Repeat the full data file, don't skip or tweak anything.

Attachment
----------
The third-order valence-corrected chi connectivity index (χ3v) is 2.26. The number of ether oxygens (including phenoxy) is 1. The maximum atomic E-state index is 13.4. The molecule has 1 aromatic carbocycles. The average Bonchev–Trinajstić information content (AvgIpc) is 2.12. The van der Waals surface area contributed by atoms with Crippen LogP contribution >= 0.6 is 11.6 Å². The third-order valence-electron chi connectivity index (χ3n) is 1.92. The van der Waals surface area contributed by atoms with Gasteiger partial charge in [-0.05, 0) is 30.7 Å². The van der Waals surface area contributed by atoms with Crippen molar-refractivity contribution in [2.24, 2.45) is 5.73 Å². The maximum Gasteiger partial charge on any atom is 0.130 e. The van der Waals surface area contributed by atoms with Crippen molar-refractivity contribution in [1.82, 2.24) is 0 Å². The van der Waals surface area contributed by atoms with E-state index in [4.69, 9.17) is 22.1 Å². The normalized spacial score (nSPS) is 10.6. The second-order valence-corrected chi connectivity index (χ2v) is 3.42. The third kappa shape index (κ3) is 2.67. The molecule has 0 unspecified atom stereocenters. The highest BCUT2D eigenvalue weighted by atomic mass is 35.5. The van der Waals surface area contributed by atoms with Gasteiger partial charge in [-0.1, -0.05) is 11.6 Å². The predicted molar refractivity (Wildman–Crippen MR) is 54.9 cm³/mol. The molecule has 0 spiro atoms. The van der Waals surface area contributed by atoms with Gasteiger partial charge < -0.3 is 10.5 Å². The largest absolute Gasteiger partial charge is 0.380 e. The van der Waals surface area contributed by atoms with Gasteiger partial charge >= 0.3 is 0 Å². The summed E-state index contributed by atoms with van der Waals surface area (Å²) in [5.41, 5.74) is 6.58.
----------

The third-order valence-corrected chi connectivity index (χ3v) is 2.26. The number of ether oxygens (including phenoxy) is 1. The maximum atomic E-state index is 13.4. The molecule has 1 aromatic carbocycles. The average Bonchev–Trinajstić information content (AvgIpc) is 2.12. The van der Waals surface area contributed by atoms with Crippen LogP contribution >= 0.6 is 11.6 Å². The third-order valence-electron chi connectivity index (χ3n) is 1.92. The van der Waals surface area contributed by atoms with Gasteiger partial charge in [-0.05, 0) is 30.7 Å². The van der Waals surface area contributed by atoms with Crippen molar-refractivity contribution in [2.24, 2.45) is 5.73 Å². The maximum Gasteiger partial charge on any atom is 0.130 e. The van der Waals surface area contributed by atoms with Crippen molar-refractivity contribution in [1.82, 2.24) is 0 Å². The van der Waals surface area contributed by atoms with E-state index in [4.69, 9.17) is 22.1 Å². The normalized spacial score (nSPS) is 10.6. The second-order valence-corrected chi connectivity index (χ2v) is 3.42. The third kappa shape index (κ3) is 2.67. The molecule has 0 unspecified atom stereocenters. The highest BCUT2D eigenvalue weighted by atomic mass is 35.5. The van der Waals surface area contributed by atoms with Gasteiger partial charge in [-0.1, -0.05) is 11.6 Å². The predicted molar refractivity (Wildman–Crippen MR) is 54.9 cm³/mol. The molecule has 0 spiro atoms. The van der Waals surface area contributed by atoms with Gasteiger partial charge < -0.3 is 10.5 Å². The largest absolute Gasteiger partial charge is 0.380 e. The van der Waals surface area contributed by atoms with Gasteiger partial charge >= 0.3 is 0 Å². The summed E-state index contributed by atoms with van der Waals surface area (Å²) in [5.41, 5.74) is 6.58.